UK INCREASE NATIONAL SOVEREIGN SPACE CAPABILITIES TO LEVERAGE INVESTMENT OPPORTUNITIES
As initiatives are sparking in many countries to increase national space capabilities sovereignty, the UK is aiming for its domestic space industry to capture 10% share of the global space market predicted by 2030. The country is indeed planning on a new level of involvement in space missions with the unveiling of a £15 million fund for UK businesses to revolutionise satellite communications technology.
In parallel, the first orbital space mission from the UK is set to blast off from Cornwall with Virgin Orbit, after which the country will be expecting its first vertical launch. Indeed Orbex, which just secured £40.4M for its Series C funding round, counts down to launch its “Prime” rocket from the Space Hub Sutherland spaceport. Moreover, new facilities dedicated to the development of space technologies, such as the ones of Satellite Applications Catapult, are helping speed up companies’ prototyping process.
Another evidence of the UK space ambitions? The Department for International Trade, in collaboration with the UK Space Agency, Science & Technology Facilities Council and British High Commission in Singapore, are planning a UK space sector delegation to Singapore in February.
NEW ACTION LEVERS THAT ENABLE TO FURTHER PUT SPACE IN A COMMERCIAL CONTEXT
Creating new tailored contractual vehicles is key for space to truly become commercial. With this in mind, the European Commission funded the PROTECT project that aims to enable European public authorities to collaborate on joint pre-commercial procurement of climate services based on Earth Observation data in 2024.
But what if the main barriers for developing ambitious commercial business plans within the space sector are technological? For John Thornton, CEO of Astrobotic, the key to the implementation of successful lunar commercial activities indeed lies in the ability to power up the moon, thus allowing lunar assets to operate indefinitely. Materials are yet another technological vertical in which innovation can revolutionise the space industry: a group of scientists led by Duke University have engineered a new class of materials that could achieve improved communications and thermal regulation in satellites technologies.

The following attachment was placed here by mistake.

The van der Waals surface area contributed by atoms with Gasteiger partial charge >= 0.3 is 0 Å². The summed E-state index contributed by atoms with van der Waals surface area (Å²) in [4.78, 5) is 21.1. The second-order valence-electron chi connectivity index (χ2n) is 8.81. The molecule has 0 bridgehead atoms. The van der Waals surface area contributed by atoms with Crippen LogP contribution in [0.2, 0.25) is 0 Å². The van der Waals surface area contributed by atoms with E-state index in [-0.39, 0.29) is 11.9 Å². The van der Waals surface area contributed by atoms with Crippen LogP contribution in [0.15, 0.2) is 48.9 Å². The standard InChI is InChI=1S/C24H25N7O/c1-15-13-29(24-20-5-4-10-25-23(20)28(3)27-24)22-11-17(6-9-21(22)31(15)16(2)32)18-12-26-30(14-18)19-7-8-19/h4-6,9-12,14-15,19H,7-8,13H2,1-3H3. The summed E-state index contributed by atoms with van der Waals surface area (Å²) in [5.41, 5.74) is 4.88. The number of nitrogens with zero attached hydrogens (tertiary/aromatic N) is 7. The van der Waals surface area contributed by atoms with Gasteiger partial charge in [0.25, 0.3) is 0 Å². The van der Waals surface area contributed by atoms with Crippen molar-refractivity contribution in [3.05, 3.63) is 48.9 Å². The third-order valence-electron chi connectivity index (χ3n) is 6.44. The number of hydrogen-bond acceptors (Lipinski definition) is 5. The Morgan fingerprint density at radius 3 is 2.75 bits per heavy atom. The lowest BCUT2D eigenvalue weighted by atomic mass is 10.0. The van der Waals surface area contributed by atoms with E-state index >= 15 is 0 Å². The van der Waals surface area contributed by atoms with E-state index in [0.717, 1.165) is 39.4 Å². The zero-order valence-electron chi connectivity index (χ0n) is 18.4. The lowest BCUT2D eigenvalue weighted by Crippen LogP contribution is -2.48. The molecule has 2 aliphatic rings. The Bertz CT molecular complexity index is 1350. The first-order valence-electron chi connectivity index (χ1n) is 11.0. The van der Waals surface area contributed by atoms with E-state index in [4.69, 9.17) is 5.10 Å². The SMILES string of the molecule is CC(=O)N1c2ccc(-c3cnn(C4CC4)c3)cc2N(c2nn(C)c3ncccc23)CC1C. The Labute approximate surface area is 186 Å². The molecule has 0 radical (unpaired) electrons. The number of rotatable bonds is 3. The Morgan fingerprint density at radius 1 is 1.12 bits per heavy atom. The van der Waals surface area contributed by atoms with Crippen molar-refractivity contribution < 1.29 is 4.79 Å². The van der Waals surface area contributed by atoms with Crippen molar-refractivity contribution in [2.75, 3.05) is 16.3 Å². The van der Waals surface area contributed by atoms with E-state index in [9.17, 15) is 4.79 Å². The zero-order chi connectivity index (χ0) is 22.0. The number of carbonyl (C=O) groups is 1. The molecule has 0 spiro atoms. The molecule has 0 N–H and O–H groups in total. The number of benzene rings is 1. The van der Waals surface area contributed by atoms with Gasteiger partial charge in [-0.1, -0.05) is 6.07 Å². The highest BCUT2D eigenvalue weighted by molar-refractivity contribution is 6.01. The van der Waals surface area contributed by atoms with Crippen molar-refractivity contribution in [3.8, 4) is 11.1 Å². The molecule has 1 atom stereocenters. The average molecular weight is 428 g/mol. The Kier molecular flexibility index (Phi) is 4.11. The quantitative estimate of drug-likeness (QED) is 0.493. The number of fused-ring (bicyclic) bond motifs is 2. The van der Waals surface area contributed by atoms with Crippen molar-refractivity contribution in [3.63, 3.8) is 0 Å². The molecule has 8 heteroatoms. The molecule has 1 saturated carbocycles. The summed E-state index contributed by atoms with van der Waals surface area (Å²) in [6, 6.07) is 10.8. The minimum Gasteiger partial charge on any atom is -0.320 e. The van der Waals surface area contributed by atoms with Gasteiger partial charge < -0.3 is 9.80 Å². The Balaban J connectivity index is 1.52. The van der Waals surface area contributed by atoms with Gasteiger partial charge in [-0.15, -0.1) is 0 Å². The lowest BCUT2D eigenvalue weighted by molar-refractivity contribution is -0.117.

Moreover, in addition to putting in place all the right upstream technological levers, space businesses have to address downstream accessibility of their commercial services. In New Zealand, the first country’s satellite imagery marketplace has therefore been launched by Critchlow Geospatial. The company emphasises that its marketplace will take the hard work out of trying to keep up with the entrance of new providers. This is also a promise that is holding the Americans satellite imaging platforms SkyFi, which concluded a new partnership with SIIS access to KOMPSAT satellite images, or CAPE Analytics, that will integrate Maxar’s imagery to strengthen its Wildfire Intelligence product suite.